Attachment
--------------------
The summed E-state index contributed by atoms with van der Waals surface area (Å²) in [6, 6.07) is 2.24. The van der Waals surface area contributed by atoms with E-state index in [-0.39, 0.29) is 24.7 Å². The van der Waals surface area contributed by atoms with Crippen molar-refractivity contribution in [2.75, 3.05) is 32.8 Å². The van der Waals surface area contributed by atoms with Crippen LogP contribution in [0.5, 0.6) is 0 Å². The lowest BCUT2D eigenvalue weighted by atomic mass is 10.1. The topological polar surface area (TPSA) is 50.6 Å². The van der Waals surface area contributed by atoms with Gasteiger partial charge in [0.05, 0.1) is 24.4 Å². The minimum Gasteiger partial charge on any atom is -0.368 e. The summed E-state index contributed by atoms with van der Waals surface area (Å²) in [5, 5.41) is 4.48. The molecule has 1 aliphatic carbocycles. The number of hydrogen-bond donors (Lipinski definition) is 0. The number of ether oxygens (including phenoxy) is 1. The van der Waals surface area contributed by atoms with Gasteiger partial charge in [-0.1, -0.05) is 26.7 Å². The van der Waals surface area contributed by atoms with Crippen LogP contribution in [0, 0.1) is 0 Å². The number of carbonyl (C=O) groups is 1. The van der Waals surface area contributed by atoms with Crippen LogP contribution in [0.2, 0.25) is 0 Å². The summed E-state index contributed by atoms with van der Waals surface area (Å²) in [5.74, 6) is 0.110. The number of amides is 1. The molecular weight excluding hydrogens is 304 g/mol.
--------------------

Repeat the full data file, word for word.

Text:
The summed E-state index contributed by atoms with van der Waals surface area (Å²) in [6, 6.07) is 2.24. The van der Waals surface area contributed by atoms with E-state index in [-0.39, 0.29) is 24.7 Å². The van der Waals surface area contributed by atoms with Crippen molar-refractivity contribution in [2.75, 3.05) is 32.8 Å². The van der Waals surface area contributed by atoms with Crippen LogP contribution in [0.5, 0.6) is 0 Å². The lowest BCUT2D eigenvalue weighted by atomic mass is 10.1. The topological polar surface area (TPSA) is 50.6 Å². The van der Waals surface area contributed by atoms with Gasteiger partial charge in [0.05, 0.1) is 24.4 Å². The minimum Gasteiger partial charge on any atom is -0.368 e. The summed E-state index contributed by atoms with van der Waals surface area (Å²) in [5, 5.41) is 4.48. The molecule has 1 aliphatic carbocycles. The number of hydrogen-bond donors (Lipinski definition) is 0. The number of ether oxygens (including phenoxy) is 1. The van der Waals surface area contributed by atoms with Gasteiger partial charge in [-0.1, -0.05) is 26.7 Å². The van der Waals surface area contributed by atoms with Crippen LogP contribution in [0, 0.1) is 0 Å². The number of carbonyl (C=O) groups is 1. The van der Waals surface area contributed by atoms with Crippen LogP contribution in [0.2, 0.25) is 0 Å². The summed E-state index contributed by atoms with van der Waals surface area (Å²) in [5.74, 6) is 0.110. The number of amides is 1. The molecular weight excluding hydrogens is 304 g/mol.